Right now, IABG is sending more product managers over from Taiwan who have strong domain knowledge. Sales are more like generalists whereas product managers are vertical specialists with deep domain knowledge, especially in electronics and electrical or (EE) engineering. Our sales can speak deal with our distributors but when working directly with customers we need people who really understand the product features and we need technical experts who know the product to back up.
Our product managers can also use Chinese to communicate efficiently with our BG head office in Taiwan which is a critical factor for KA projects that need a fast response within 24 hours. The corporate side is also encouraging more young talents to expand their experience abroad. So this is good for our local team and for their personal career growth.
How do you balance your career and personal life? What are some things you like to do to de-stress during your off time? Thailand great place for food and there are so many kinds of international choices available from Thai food to Japanese, Korean or Spanish dining. You can also enjoy all levels from casual street food to luxury restaurants. I feel life is not very stressful here and the tempo of life is a lot slower overall. On weekends we can relax and study Thai or new hobbies like golf.
I always try new challenges and see what I can enjoy in other countries like Thailand, Vietnam or the Philippines. Every time I go to a new country I try to get out and see how the locals enjoy life and what they like to do and also I try to join them. This makes life more exciting and enjoyable.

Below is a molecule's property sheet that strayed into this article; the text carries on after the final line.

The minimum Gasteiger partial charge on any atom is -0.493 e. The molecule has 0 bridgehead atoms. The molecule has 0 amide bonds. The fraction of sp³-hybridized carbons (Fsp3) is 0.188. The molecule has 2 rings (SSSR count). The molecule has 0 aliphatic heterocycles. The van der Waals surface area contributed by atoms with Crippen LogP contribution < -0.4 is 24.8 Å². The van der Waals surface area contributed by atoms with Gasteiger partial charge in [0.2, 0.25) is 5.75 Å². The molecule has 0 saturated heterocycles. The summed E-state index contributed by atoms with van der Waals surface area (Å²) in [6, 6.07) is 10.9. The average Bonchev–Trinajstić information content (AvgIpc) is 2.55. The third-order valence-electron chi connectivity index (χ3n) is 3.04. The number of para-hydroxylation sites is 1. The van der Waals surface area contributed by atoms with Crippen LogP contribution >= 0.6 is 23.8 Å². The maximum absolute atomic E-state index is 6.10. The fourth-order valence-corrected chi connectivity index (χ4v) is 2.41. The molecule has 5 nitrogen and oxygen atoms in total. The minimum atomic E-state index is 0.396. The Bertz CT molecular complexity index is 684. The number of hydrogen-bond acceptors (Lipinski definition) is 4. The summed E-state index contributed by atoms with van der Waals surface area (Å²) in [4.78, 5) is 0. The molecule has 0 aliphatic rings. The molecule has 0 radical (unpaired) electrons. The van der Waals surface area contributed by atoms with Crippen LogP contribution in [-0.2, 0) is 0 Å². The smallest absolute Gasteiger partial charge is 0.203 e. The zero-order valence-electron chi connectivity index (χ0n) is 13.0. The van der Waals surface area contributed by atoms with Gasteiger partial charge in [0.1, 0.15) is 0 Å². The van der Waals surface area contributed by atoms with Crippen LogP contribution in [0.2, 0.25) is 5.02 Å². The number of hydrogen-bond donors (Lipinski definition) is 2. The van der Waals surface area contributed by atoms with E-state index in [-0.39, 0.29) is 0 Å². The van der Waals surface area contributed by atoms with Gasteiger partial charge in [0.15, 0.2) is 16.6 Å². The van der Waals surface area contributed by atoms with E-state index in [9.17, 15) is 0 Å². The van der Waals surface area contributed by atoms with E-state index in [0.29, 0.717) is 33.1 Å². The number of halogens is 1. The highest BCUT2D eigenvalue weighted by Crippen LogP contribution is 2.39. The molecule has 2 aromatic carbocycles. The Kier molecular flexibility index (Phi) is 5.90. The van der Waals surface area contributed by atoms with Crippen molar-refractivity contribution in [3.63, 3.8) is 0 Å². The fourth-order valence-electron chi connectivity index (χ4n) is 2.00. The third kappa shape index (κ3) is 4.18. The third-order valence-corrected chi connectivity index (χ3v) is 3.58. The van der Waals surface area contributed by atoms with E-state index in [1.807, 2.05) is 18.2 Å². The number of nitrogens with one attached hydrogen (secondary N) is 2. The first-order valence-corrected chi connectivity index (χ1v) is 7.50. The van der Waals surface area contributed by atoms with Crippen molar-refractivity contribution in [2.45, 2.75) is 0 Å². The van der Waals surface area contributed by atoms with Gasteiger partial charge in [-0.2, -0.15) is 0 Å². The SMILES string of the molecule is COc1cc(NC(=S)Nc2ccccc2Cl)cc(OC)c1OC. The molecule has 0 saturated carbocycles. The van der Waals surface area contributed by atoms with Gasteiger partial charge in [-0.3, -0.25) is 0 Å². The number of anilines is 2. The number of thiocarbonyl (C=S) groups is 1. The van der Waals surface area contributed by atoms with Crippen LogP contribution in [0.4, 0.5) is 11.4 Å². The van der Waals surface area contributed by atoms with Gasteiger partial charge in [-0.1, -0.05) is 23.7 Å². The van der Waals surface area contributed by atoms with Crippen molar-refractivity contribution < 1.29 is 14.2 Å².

Finally, is there anything you would like to share with your Delta colleagues around the world? We should all try to be humble and listen to others while having a strong passion for our work. Every day we might meet colleagues or customers in all sorts of roles and with different backgrounds so we shouldn’t only push our own preconceived ideas across, but we should listen with humility.
Whether you are at work and or at home with your family, it’s important to listen to and understand the whole situation and the viewpoints of everyone involved. Have patience to listen and understand what others are experiencing and you might discover something new or may change your original views. I believe that practicing empathy instead of just paying lip service to the idea will be extremely helpful for building meaningful human relationships in business and in life.
About the Author (Editorial Team)
If content is king, there must be a kingmaker. And the universal theme in my favorite stories is our innate human desire for freedom. I have a master’s degree in Chinese education and experience spanning industries and countries. As the Comms guy at DET, I’m obsessed with the stories behind our products and people. Share your stories with me https://www.linkedin.com/in/yushi-david-nakayama/